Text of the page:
Protests that occurred here influenced other protests in other places. For example, during the time that the protests in Baton Rouge for Alton Sterling were happening, there were other protests happening in Dallas, Texas. I remember being in Dallas during the summer of 2016 when I first heard about the shooting of Sterling and upheaval in Baton Rouge. Soon after I got wind of those events, I began seeing protests on the news in Dallas for other events that were happening in Dallas. I knew that they weren’t for the same reason, but I did know that the protest in Baton Rouge had somehow influenced the citizens of Dallas to leave their homes and hold a protest to get justice. African Americans across the U.S. understood the relationship between protest and change, and inspired BLM protests in other cities and state across the country.

Here in Louisiana, the African American community is often targeted by law enforcement. We seek the justice that we so righteously deserve through protests. Instead of giving us justice and addressing the issues that we are protesting, Louisiana officials criminalize our protests instead. They claim that our protests are large acts of lawless disobedience just to avoid negotiation and confrontation. It is pretty pitiful and a huge sign that our officials here in Louisiana understand our struggle and hear us speaking out about the injustices but refuse to address them because of their failure to respond. Instead, they in effect say “your voice doesn’t matter.”

In the final analysis, the protests in Baton Rouge have brought the community together and made it much stronger. Citizens have worked together as one collective unit to fight for justice, thus creating a sense of unity right here in my hometown. Since African American communities are the ones that are being affected the most, their community, with support from other communities, took enormous risks to get their voices heard. They stood for justice. It is sad that it took such a tragedy to get our community to realize that our city has such a problem with racism—a problem our community has struggled with for generations. Fortunately, the solution is blossoming before our eyes.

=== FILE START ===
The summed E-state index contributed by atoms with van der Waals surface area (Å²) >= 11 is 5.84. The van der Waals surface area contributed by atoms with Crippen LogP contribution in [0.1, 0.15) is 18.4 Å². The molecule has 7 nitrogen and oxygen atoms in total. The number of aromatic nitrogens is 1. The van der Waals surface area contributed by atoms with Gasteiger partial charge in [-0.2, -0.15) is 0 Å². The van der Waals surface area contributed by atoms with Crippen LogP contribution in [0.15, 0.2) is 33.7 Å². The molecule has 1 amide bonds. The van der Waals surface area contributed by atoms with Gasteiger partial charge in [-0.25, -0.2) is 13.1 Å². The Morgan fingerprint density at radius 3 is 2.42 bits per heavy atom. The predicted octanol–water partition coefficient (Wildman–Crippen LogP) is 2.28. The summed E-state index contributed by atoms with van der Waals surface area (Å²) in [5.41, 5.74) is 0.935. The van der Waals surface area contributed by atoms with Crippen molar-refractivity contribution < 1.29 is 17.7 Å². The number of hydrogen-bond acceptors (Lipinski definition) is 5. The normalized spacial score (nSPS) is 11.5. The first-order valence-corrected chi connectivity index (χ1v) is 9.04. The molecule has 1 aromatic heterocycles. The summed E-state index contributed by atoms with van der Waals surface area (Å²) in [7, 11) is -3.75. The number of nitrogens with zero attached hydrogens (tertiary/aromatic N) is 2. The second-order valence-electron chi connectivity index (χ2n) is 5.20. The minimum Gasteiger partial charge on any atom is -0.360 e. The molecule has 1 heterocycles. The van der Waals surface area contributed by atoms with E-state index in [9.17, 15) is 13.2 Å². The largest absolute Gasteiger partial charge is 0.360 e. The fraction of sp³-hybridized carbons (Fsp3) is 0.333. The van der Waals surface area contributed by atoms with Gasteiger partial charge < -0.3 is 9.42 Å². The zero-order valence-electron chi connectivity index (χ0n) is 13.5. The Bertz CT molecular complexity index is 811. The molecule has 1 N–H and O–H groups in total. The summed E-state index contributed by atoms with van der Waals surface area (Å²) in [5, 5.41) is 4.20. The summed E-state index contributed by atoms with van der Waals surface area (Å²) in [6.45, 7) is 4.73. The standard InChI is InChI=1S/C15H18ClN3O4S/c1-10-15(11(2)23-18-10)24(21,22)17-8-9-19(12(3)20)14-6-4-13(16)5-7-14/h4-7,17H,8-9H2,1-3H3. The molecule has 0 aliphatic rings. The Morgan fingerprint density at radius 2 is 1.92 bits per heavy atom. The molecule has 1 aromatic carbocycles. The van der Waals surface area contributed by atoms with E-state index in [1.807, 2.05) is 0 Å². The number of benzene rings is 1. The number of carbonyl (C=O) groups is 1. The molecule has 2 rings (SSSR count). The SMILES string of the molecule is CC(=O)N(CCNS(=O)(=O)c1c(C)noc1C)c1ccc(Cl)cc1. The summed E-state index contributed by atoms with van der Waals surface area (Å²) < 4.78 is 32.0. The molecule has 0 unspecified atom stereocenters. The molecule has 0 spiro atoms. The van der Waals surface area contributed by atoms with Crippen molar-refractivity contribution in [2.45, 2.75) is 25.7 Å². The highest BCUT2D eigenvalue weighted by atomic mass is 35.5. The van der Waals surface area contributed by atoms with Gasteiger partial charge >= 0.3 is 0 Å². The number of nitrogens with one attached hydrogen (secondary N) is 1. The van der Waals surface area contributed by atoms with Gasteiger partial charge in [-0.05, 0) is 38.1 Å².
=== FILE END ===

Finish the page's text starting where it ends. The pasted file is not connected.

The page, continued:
Anayah imageAnayah Porter is a high school student in Baton Rouge, Louisiana. She makes a constant appearance on the honor roll list and is recognized for her hard work in the classroom. She likes to spend her time exploring conspiracy theories.

Further Reading

Rishi Iyengar, “Everyone Is Talking About This Photo From the Protests in Baton Rouge,” Time Magazine, July 11, 2016, http://time.com/4400563/baton-rouge-protests-alton-sterling-woman-arrest-photo-iconic-reuters-jonathan-bachman/.

Brandi B. Harris, “SU student protests in 1960 led to big change in Baton Rouge,” WBRZ, February 11, 2018, http://www.wbrz.com/news/su-student-protests-in-1960-led-to-big-change-in-baton-rouge/.

Steph Solis, “Protests break out after Baton Rouge police fatally shoot man,” USA Today, July 6, 2016, https://www.usatoday.com/story/news/nation/2016/07/05/baton-rouge-alton-sterling-police-shooting/86738368/.

Jarvis DeBerry, “Louisiana would rather criminalize protest than offend Big Oil,” NOLA.com, April 21, 2018, https://www.nola.com/opinions/index.ssf/2018/04/bayou_bridge_pipeline_1.html.

Grace Toohey, Lea Skene, Katie Gagliano, “Despite dip in 2018, Baton Rouge’s murder rate still high; How do officials plan to address issue?” The Advocate, January 5, 2019, https://www.theadvocate.com/baton_rouge/news/crime_police/article_e14db61a-0fb5-11e9-a7fb-fb14efc3f471.html.

“Timeline: Events Related to Alton Sterling’s Death,” AP, May 2, 2017, https://www.apnews.com/7965d38da2dc40de9b454870e3e51c7c.